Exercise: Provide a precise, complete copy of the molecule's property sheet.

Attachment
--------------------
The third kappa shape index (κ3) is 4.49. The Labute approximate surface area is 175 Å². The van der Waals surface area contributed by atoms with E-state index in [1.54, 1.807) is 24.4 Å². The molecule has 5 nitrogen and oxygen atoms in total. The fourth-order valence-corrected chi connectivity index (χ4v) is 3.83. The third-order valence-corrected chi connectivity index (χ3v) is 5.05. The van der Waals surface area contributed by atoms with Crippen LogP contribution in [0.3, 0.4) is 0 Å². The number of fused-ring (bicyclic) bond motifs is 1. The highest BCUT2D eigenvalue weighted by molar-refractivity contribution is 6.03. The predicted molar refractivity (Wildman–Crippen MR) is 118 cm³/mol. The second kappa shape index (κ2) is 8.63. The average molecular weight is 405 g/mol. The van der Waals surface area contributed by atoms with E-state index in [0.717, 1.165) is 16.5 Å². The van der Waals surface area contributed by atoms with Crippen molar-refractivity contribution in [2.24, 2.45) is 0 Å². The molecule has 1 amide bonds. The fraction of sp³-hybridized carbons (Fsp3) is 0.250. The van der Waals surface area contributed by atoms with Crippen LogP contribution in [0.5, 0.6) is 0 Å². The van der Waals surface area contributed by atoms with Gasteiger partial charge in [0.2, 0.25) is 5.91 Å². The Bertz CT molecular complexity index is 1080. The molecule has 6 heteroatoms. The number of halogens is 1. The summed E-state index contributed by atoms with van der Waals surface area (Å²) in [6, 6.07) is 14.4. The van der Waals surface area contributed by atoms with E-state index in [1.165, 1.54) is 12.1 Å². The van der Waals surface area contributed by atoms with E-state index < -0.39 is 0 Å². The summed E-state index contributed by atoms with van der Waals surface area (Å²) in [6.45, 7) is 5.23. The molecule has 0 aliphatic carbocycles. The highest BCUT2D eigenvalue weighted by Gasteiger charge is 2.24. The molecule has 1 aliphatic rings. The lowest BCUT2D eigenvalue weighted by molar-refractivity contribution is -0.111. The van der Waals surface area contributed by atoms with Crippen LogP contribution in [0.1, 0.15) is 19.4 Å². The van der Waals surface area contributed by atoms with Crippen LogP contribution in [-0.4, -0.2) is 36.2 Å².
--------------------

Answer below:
The third kappa shape index (κ3) is 4.49. The Labute approximate surface area is 175 Å². The van der Waals surface area contributed by atoms with E-state index in [1.54, 1.807) is 24.4 Å². The molecule has 5 nitrogen and oxygen atoms in total. The fourth-order valence-corrected chi connectivity index (χ4v) is 3.83. The third-order valence-corrected chi connectivity index (χ3v) is 5.05. The van der Waals surface area contributed by atoms with Crippen LogP contribution in [0.3, 0.4) is 0 Å². The number of fused-ring (bicyclic) bond motifs is 1. The highest BCUT2D eigenvalue weighted by molar-refractivity contribution is 6.03. The predicted molar refractivity (Wildman–Crippen MR) is 118 cm³/mol. The second kappa shape index (κ2) is 8.63. The average molecular weight is 405 g/mol. The van der Waals surface area contributed by atoms with E-state index in [0.717, 1.165) is 16.5 Å². The van der Waals surface area contributed by atoms with Crippen molar-refractivity contribution in [2.24, 2.45) is 0 Å². The molecule has 1 amide bonds. The fraction of sp³-hybridized carbons (Fsp3) is 0.250. The van der Waals surface area contributed by atoms with Crippen LogP contribution in [0.5, 0.6) is 0 Å². The van der Waals surface area contributed by atoms with Gasteiger partial charge in [0.2, 0.25) is 5.91 Å². The Bertz CT molecular complexity index is 1080. The molecule has 6 heteroatoms. The number of halogens is 1. The summed E-state index contributed by atoms with van der Waals surface area (Å²) in [6, 6.07) is 14.4. The van der Waals surface area contributed by atoms with E-state index in [1.165, 1.54) is 12.1 Å². The van der Waals surface area contributed by atoms with E-state index < -0.39 is 0 Å². The summed E-state index contributed by atoms with van der Waals surface area (Å²) in [6.45, 7) is 5.23. The molecule has 0 aliphatic carbocycles. The highest BCUT2D eigenvalue weighted by Gasteiger charge is 2.24. The molecule has 1 aliphatic rings. The lowest BCUT2D eigenvalue weighted by molar-refractivity contribution is -0.111. The van der Waals surface area contributed by atoms with Crippen LogP contribution in [0.1, 0.15) is 19.4 Å². The van der Waals surface area contributed by atoms with Crippen LogP contribution in [-0.4, -0.2) is 36.2 Å².